25. Shift 1 2 3 Percentage defective 1. For a sample of 15 students at an elementary-school snack bar. 22. median. If 9 of the students have IQs of 101. Compute the median.0 85. 43. The average IQ of 10 students in a mathematics course is 114. 4.3 Number of Items. and mode for these sales amounts. How would you describe the distribution from the standpoint of skewness? 6. 118. 55. 99.9 17. 40. 45. Find the mean. 11.3 99. 50.6 a.0 81.5 56.6 34.6 65. b. and 109. and mode.0 98. median. According to a survey.1 1. 10. 27. the daily number of cars rented of a car rental company are as follows: 7 5 9 10 5 10 6 7 4 7 8 7 9 4 5 4 6 9 7 9 8 9 7 9 9 12 5 8 7 7 a. Do these data appear to be consistent with the average reported by the newspaper? Explain your answer.4 7. Justify your choice. Determine the mean. 60. 88.0 28.9 7. The following table shows the percentage of defective items in an assembly department. b. 15. 115. the following sales amounts arranged in ascending order of magnitude are observed: Php10. 25.8 67. in thousands 210 120 50 7.4 52. Find the preferred measure of central location for the sample whose observations18. and mode.9 4. 112 73 126 82 92 a.7 45. 107 73 124 83 92 97 86 127 134 100 69 76 118 132 96 72 92 128 104 108 115 95 84 68 100 81 106 75 95 119 102 80 98 106 106 91 81 113 115 94 76 141 119 98 85 Find the mean. Compute the mean. what must be the other IQ? . If the break-even point for the company is 8 cars per day.0 94.5 0. 125. The following are scores of 50 high school students in a 150-item achievement test in Mathematics. 98.3 64. 25. 106. Determine the overall percentage defective of all items assembled during the sampled week.4 29. b.9 145. the average person spends 45 minutes a day listening to recorded music. and 17 represent the number of automobiles sold during this past month by 9 different automobile agencies. 5.5 2. is the company doing well? Explain. Between the mean and the median.1 9.2 70. The following data were obtained for the number of minutes spent listening to recorded music for a sample of 30 individuals.3 0.2 0. 10. 128.1 4. 33. median. What is the shape of the distribution? 2.6 63. 45. 11.6 4.0 53. b. which measure do you think is more appropriate to use for this data set? Why? 3. 118.2 0. a. During a 30-day period.14 EXERCISES 1. 35. 30.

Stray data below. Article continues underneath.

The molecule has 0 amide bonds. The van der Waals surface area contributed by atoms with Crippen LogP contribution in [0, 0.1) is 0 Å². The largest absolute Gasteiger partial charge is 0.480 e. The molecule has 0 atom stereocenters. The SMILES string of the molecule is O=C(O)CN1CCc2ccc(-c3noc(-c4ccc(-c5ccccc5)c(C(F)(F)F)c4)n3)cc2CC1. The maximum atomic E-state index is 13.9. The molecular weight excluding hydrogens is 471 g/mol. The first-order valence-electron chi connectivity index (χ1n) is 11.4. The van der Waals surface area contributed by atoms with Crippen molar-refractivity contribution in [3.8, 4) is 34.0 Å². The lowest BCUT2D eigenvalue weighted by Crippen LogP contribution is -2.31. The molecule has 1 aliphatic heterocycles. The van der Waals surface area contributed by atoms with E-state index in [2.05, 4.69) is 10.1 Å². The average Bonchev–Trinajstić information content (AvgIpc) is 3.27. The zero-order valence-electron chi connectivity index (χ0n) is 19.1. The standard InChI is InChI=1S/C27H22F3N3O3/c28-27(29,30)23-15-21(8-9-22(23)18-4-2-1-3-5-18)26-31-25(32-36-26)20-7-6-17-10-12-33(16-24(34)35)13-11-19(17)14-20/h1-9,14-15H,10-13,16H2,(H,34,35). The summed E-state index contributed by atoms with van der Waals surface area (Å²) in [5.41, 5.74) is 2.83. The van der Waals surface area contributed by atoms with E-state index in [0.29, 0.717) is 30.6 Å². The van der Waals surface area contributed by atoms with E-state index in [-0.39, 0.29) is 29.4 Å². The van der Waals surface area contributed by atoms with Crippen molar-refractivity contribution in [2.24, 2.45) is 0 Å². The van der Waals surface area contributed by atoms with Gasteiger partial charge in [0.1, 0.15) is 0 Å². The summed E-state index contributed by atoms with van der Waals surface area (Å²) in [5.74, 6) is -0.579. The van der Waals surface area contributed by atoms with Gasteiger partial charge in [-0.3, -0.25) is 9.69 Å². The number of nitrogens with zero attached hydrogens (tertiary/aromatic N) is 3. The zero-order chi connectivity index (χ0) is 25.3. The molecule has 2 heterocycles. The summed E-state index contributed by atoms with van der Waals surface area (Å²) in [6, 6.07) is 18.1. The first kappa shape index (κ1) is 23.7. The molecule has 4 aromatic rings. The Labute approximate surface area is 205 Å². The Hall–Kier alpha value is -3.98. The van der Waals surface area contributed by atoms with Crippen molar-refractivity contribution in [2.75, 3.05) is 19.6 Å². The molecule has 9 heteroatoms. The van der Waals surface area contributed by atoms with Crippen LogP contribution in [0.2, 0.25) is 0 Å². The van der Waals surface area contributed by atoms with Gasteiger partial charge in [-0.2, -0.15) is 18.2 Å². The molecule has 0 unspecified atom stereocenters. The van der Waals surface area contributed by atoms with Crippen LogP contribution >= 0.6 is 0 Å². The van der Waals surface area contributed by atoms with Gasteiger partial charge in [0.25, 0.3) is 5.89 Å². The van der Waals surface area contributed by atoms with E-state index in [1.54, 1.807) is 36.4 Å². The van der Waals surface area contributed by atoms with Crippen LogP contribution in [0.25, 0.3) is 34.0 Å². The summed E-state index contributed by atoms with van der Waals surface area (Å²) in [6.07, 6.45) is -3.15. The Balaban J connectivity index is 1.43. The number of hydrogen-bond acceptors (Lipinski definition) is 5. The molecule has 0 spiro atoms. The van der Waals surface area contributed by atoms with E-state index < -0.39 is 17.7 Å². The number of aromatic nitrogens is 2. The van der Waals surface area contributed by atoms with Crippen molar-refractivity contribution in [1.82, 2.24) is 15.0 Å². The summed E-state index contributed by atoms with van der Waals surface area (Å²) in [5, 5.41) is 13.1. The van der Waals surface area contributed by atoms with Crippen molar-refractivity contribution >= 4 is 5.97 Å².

Deciles are found in exactly the same way that we found percentiles Example: Use the data on car battery lives to find D 7. 50% falls below Q2.7 4.9 3.0 3. If k is a fractional value.0 3. P99. 1. the ith percentile is the (k+1)th observation. and 90% falls below D9.2 2.8 3. the ith percentile is the average of the kth observation and the (k+1)th observation. DECILES    values that divide a set of observations into 10 equal parts denoted by D1.6 1. P2.5 3.4 3.3 3.3 3. 2% falls below P2.5 2. 2.1 4.6 2.6 2. Example: Use the data on car battery lives to find Q 3. MEASURES OF VARIATION .7 3.9 4.7 Find P85.4 3.3 4. 76. If k is a whole number.2 4.1 4.4 4. 4. and 75% falls below Q3 also found in exactly the same way that we solved for percentiles and deciles. such that 1% of the data falls below P 1. 3.5 4. … and 99% falls below P99. Q2. …. and Q3. Example: The following are the lives of 40 car batteries (in years). QUARTILES    values that divide a set of observations into 4 equal parts denoted by Q1. are such that 10% of the data falls below D1. ….1 31. Steps in Finding Percentiles: 1. are such that 25% of the data falls below Q1.9 2.2 3.6 3. D2.3 3. D9.15 8. 20% falls below D2.2 3.9 3. where k = the position of the ith percentile in the ordered data set.4 3.7 3.2 3. Find the position of the ith percentile:  i n  100 .1 3. ….8 3.1 3.7 3. Rank the given data in increasing order of magnitude. and 82 on 3 tests and a 79 on the final examination in a certain course if the final examination counts three times as much as each of the 3 tests? MEASURES OF NON-CENTRAL POSITION    describe or locate the position of certain noncentral pieces of data relative to the entire set of data often referred to as fractiles or quantiles values below which a specific fraction or percentage of the observations in a given set must fall PERCENTILES values that divide a set of observations into 100 equal parts denoted by P1.5 3. k  i = the ith percentile n = the number of observations in the data set 3. What is the average for a student who received grades of 85.